Phew, I knew I was missing something.  Coulda really messed up the job.

I also heard that if you drink more beer, you can get away with less catalyst since the resin will appear to cure in the same amount of time as with no beer and more catalyst.

I don’t mean to hijack this thread, however I didn’t want to start a repetitive thread.  I also have a board I’m trying to get the water out of.  I sold a buddy a board a couple of years ago and he recently gave it back to me.  He put a couple of dings in it and improperly repaired them and it got waterlogged.  It is EPS and in great shape.  It was one of my favorite boards but he wanted to get back into surfing and he loved the board so I sold it to him.  I have been draining it since Sept 14th.  I have drilled 2 small holes on each side of the stringer in both the nose and tail.  I have set in the sun, shop vacced it, etc.  my problem is now the outside temps have gotten cooler and the board doesn’t heat up in the sun.  My question is… What else can I do to get the rest of the water out?  I was thinking about using a brooder light and heating up the board and trying to get the rest of the water out.  Maybe set the light a couple of feet away.  Is this ok?  Will it work?  I have removed the broken glass and left open also.  Any help is appreciated!!! Thanks.

Drying is different for eps.  If there’s water throughout the inside of the board and not just where the local damage was, it probably will never get out.  For local damage water soaked foam, the fastest method is removing a large piece of the glass and just let it air dry.  If the entire board is full of water (obviously heavier), drill 1/4" holes and the nose and tail (both sides of the stringer) and set it upright in a warm place.  Could take months.  If after that length of time it still feels the same, it’s a write-off.   Don’t put heat lamps on it or anything that focuses heat, just up to 100F ambient temp.  You can pump some water out (see archives) which will reduce the weight, but the pump will be continuously running for a couple of days.  Even then the foam will still be wet and you’ll have to dry any repairs as previous stated.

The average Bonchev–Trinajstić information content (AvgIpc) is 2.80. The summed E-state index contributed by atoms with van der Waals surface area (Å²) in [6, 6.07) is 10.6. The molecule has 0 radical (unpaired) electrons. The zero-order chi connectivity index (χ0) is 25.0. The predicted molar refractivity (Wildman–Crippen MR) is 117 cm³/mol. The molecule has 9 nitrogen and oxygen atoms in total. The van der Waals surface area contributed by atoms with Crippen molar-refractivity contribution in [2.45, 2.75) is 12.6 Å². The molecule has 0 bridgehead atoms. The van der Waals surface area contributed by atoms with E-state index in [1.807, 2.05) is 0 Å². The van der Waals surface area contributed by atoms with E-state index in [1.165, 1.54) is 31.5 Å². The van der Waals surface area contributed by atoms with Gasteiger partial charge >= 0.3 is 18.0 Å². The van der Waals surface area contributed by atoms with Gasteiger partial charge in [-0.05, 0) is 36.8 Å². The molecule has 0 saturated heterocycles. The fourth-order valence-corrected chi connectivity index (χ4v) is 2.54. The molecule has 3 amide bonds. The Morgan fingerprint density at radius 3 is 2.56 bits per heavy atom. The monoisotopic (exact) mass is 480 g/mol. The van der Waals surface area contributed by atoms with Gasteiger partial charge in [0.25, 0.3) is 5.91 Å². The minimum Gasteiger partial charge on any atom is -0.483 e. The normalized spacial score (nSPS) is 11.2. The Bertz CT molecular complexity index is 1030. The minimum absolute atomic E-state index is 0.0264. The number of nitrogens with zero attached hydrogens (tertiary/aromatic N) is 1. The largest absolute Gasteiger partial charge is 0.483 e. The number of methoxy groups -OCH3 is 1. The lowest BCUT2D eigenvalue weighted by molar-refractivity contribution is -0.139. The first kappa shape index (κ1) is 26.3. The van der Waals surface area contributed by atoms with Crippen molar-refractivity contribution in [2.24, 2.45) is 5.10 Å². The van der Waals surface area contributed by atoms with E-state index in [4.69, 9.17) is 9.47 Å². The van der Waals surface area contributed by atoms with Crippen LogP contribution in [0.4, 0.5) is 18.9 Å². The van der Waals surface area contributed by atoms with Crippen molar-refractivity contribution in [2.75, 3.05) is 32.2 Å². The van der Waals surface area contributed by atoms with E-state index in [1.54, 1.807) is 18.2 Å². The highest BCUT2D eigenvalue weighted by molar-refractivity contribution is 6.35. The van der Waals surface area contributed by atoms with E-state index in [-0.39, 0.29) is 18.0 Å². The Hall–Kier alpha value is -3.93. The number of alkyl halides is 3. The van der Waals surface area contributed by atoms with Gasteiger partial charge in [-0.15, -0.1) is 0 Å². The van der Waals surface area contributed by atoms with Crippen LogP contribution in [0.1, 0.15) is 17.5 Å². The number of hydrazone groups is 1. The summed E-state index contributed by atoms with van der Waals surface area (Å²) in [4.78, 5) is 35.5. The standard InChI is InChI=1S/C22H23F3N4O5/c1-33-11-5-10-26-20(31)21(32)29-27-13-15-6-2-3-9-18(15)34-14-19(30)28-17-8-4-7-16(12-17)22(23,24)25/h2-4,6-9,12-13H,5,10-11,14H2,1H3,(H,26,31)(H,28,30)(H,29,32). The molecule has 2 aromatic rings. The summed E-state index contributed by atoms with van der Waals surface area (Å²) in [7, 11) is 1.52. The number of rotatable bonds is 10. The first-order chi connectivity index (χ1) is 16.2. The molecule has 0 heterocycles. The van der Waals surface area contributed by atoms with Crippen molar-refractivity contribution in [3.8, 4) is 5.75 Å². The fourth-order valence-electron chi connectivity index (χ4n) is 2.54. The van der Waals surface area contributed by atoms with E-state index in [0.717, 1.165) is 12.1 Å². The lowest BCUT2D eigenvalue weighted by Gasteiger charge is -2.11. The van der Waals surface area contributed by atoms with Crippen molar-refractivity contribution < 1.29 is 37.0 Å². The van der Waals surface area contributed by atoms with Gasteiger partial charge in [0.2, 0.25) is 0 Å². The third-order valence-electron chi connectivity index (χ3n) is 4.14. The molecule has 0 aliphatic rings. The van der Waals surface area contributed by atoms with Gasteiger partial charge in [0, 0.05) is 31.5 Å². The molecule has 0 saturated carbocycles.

Howzit WaterDamage, After you finish scrapor or cutting any damaged foam and before you do the next step. Rinse the heck out of the exposed foambecause you don't want any salt still in the foam even after it's dry. You will do the whole repair but then the first time the board is in the sun repaired side up ,the saltine crystalls will melt and delam the repair. Aloha,Kokua


PU foam does not get “waterlogged”. That’s a myth. You could take a block of PU foam and submerge it in a bucket of water for a year. When the year was up you would find bone dry foam less than a 1/4 inch from the surface.


What kind of foam is it then?  It’s definitely not polystyrene.  When I removed the damaged glass and barely pressed my fingertips into the foam, lots of water beads would emerge…


Fortunately it appears to be dry now.


Hi Kokua,thanks for the tip… So I’ll remove the foam that had been soaked to get rid of the salt crystals, rinse the exposed cavity, and then just cut a fresh block of foam to size.